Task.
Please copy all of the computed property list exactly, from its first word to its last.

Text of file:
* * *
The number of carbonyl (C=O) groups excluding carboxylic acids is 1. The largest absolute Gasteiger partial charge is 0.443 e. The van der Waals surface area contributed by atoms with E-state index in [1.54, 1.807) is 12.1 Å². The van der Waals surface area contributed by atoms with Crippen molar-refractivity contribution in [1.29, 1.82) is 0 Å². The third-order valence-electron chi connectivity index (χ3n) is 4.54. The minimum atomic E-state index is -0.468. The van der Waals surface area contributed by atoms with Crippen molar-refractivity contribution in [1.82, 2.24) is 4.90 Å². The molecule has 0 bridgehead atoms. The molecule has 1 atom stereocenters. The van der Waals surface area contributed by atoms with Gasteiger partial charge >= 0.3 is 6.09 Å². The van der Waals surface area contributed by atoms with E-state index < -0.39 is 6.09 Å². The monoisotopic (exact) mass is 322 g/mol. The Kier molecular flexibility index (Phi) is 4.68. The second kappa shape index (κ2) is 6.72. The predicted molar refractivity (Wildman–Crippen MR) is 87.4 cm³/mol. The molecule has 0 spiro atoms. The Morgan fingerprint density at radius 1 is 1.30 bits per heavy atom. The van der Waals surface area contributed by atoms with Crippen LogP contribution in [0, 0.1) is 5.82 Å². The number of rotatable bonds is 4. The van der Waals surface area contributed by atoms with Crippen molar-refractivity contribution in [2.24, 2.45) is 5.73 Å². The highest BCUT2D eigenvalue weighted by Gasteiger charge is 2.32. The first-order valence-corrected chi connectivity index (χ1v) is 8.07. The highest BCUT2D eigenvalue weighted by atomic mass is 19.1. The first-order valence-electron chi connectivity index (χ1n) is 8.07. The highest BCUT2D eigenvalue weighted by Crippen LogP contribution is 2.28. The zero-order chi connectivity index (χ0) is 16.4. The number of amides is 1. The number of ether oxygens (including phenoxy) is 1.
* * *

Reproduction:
The number of carbonyl (C=O) groups excluding carboxylic acids is 1. The largest absolute Gasteiger partial charge is 0.443 e. The van der Waals surface area contributed by atoms with E-state index in [1.54, 1.807) is 12.1 Å². The van der Waals surface area contributed by atoms with Crippen molar-refractivity contribution in [1.29, 1.82) is 0 Å². The third-order valence-electron chi connectivity index (χ3n) is 4.54. The minimum atomic E-state index is -0.468. The van der Waals surface area contributed by atoms with Crippen molar-refractivity contribution in [1.82, 2.24) is 4.90 Å². The molecule has 0 bridgehead atoms. The molecule has 1 atom stereocenters. The van der Waals surface area contributed by atoms with Gasteiger partial charge >= 0.3 is 6.09 Å². The van der Waals surface area contributed by atoms with E-state index < -0.39 is 6.09 Å². The monoisotopic (exact) mass is 322 g/mol. The Kier molecular flexibility index (Phi) is 4.68. The second kappa shape index (κ2) is 6.72. The predicted molar refractivity (Wildman–Crippen MR) is 87.4 cm³/mol. The molecule has 0 spiro atoms. The Morgan fingerprint density at radius 1 is 1.30 bits per heavy atom. The van der Waals surface area contributed by atoms with Crippen LogP contribution in [0, 0.1) is 5.82 Å². The number of rotatable bonds is 4. The van der Waals surface area contributed by atoms with Crippen molar-refractivity contribution in [2.24, 2.45) is 5.73 Å². The highest BCUT2D eigenvalue weighted by Gasteiger charge is 2.32. The first-order valence-corrected chi connectivity index (χ1v) is 8.07. The highest BCUT2D eigenvalue weighted by atomic mass is 19.1. The first-order valence-electron chi connectivity index (χ1n) is 8.07. The highest BCUT2D eigenvalue weighted by Crippen LogP contribution is 2.28. The zero-order chi connectivity index (χ0) is 16.4. The number of amides is 1. The number of ether oxygens (including phenoxy) is 1.